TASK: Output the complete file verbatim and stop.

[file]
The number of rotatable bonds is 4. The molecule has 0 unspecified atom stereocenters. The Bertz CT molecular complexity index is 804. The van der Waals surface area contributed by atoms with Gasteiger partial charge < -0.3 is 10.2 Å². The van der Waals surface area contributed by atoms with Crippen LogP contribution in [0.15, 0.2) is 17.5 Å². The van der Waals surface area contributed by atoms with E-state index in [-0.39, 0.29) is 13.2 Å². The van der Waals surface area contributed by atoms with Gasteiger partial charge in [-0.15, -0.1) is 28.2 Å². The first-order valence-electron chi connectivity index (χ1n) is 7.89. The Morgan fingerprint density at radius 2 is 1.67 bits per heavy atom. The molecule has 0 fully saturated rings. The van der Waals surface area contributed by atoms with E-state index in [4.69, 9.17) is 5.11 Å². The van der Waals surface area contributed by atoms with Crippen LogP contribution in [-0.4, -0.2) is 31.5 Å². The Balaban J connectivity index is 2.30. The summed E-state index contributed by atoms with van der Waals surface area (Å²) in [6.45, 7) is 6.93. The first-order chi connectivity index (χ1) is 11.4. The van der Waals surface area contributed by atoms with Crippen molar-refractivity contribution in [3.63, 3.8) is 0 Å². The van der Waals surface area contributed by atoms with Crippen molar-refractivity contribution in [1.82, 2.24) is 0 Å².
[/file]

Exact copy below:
The number of rotatable bonds is 4. The molecule has 0 unspecified atom stereocenters. The Bertz CT molecular complexity index is 804. The van der Waals surface area contributed by atoms with Gasteiger partial charge < -0.3 is 10.2 Å². The van der Waals surface area contributed by atoms with Crippen LogP contribution in [0.15, 0.2) is 17.5 Å². The van der Waals surface area contributed by atoms with E-state index in [-0.39, 0.29) is 13.2 Å². The van der Waals surface area contributed by atoms with Gasteiger partial charge in [-0.15, -0.1) is 28.2 Å². The first-order valence-electron chi connectivity index (χ1n) is 7.89. The Morgan fingerprint density at radius 2 is 1.67 bits per heavy atom. The molecule has 0 fully saturated rings. The van der Waals surface area contributed by atoms with E-state index in [4.69, 9.17) is 5.11 Å². The van der Waals surface area contributed by atoms with Crippen LogP contribution in [-0.4, -0.2) is 31.5 Å². The Balaban J connectivity index is 2.30. The summed E-state index contributed by atoms with van der Waals surface area (Å²) in [6.45, 7) is 6.93. The first-order chi connectivity index (χ1) is 11.4. The van der Waals surface area contributed by atoms with Crippen molar-refractivity contribution in [3.63, 3.8) is 0 Å². The van der Waals surface area contributed by atoms with Crippen molar-refractivity contribution in [1.82, 2.24) is 0 Å².